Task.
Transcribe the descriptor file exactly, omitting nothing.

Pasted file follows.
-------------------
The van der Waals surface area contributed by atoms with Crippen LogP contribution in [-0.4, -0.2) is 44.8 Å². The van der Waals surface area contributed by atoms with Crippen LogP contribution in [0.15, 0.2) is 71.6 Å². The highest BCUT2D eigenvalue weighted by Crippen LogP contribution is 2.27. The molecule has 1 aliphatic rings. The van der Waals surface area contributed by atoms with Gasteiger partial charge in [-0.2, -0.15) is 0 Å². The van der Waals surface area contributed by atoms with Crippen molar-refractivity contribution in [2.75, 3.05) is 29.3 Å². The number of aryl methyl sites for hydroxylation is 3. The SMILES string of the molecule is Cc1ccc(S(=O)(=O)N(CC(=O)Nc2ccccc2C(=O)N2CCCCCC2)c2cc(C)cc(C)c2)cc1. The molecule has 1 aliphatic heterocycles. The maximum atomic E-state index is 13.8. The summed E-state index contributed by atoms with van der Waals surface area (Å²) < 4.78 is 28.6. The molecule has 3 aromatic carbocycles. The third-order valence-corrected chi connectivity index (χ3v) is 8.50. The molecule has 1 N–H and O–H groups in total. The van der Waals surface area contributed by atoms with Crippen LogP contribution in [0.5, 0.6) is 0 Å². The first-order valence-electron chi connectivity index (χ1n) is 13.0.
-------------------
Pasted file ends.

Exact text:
The van der Waals surface area contributed by atoms with Crippen LogP contribution in [-0.4, -0.2) is 44.8 Å². The van der Waals surface area contributed by atoms with Crippen LogP contribution in [0.15, 0.2) is 71.6 Å². The highest BCUT2D eigenvalue weighted by Crippen LogP contribution is 2.27. The molecule has 1 aliphatic rings. The van der Waals surface area contributed by atoms with Gasteiger partial charge in [-0.2, -0.15) is 0 Å². The van der Waals surface area contributed by atoms with Crippen molar-refractivity contribution in [2.75, 3.05) is 29.3 Å². The number of aryl methyl sites for hydroxylation is 3. The SMILES string of the molecule is Cc1ccc(S(=O)(=O)N(CC(=O)Nc2ccccc2C(=O)N2CCCCCC2)c2cc(C)cc(C)c2)cc1. The molecule has 1 aliphatic heterocycles. The maximum atomic E-state index is 13.8. The summed E-state index contributed by atoms with van der Waals surface area (Å²) < 4.78 is 28.6. The molecule has 3 aromatic carbocycles. The third-order valence-corrected chi connectivity index (χ3v) is 8.50. The molecule has 1 N–H and O–H groups in total. The van der Waals surface area contributed by atoms with Crippen LogP contribution in [0.5, 0.6) is 0 Å². The first-order valence-electron chi connectivity index (χ1n) is 13.0.